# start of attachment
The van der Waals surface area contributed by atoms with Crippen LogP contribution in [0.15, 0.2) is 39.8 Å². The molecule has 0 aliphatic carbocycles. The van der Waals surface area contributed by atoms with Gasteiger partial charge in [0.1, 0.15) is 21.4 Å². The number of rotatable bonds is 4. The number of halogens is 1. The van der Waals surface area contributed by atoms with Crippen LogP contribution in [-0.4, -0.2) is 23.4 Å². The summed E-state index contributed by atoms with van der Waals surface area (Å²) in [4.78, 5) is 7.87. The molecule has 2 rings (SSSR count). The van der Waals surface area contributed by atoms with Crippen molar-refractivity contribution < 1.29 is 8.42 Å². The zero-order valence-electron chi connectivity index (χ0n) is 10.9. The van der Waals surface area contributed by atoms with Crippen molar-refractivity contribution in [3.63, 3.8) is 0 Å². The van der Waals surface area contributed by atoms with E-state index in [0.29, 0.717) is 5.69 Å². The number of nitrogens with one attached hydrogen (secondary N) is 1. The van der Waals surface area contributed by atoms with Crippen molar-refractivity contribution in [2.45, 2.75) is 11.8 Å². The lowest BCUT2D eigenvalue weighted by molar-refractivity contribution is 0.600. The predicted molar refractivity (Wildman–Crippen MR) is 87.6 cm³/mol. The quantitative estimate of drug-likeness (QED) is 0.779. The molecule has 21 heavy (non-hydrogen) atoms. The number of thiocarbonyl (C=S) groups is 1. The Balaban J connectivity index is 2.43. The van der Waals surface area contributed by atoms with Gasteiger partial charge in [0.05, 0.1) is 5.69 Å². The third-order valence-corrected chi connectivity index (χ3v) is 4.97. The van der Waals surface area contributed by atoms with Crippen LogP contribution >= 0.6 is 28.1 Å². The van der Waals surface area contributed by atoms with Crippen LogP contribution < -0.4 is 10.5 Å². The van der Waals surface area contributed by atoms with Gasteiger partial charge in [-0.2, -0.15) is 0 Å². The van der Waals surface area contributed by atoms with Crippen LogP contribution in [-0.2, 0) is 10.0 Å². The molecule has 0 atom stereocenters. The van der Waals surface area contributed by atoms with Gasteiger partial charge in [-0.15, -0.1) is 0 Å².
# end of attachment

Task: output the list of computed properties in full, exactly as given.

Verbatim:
The van der Waals surface area contributed by atoms with Crippen LogP contribution in [0.15, 0.2) is 39.8 Å². The molecule has 0 aliphatic carbocycles. The van der Waals surface area contributed by atoms with Gasteiger partial charge in [0.1, 0.15) is 21.4 Å². The number of rotatable bonds is 4. The number of halogens is 1. The van der Waals surface area contributed by atoms with Crippen LogP contribution in [-0.4, -0.2) is 23.4 Å². The summed E-state index contributed by atoms with van der Waals surface area (Å²) in [4.78, 5) is 7.87. The molecule has 2 rings (SSSR count). The van der Waals surface area contributed by atoms with Crippen molar-refractivity contribution < 1.29 is 8.42 Å². The zero-order valence-electron chi connectivity index (χ0n) is 10.9. The van der Waals surface area contributed by atoms with Crippen molar-refractivity contribution in [3.63, 3.8) is 0 Å². The van der Waals surface area contributed by atoms with E-state index in [0.29, 0.717) is 5.69 Å². The number of nitrogens with one attached hydrogen (secondary N) is 1. The van der Waals surface area contributed by atoms with Crippen molar-refractivity contribution in [2.45, 2.75) is 11.8 Å². The lowest BCUT2D eigenvalue weighted by molar-refractivity contribution is 0.600. The predicted molar refractivity (Wildman–Crippen MR) is 87.6 cm³/mol. The quantitative estimate of drug-likeness (QED) is 0.779. The molecule has 21 heavy (non-hydrogen) atoms. The number of thiocarbonyl (C=S) groups is 1. The Balaban J connectivity index is 2.43. The van der Waals surface area contributed by atoms with Gasteiger partial charge in [0.05, 0.1) is 5.69 Å². The third-order valence-corrected chi connectivity index (χ3v) is 4.97. The van der Waals surface area contributed by atoms with Crippen LogP contribution >= 0.6 is 28.1 Å². The van der Waals surface area contributed by atoms with Crippen LogP contribution < -0.4 is 10.5 Å². The van der Waals surface area contributed by atoms with Gasteiger partial charge in [-0.2, -0.15) is 0 Å². The van der Waals surface area contributed by atoms with Crippen LogP contribution in [-0.2, 0) is 10.0 Å². The molecule has 0 atom stereocenters. The van der Waals surface area contributed by atoms with Gasteiger partial charge in [-0.15, -0.1) is 0 Å².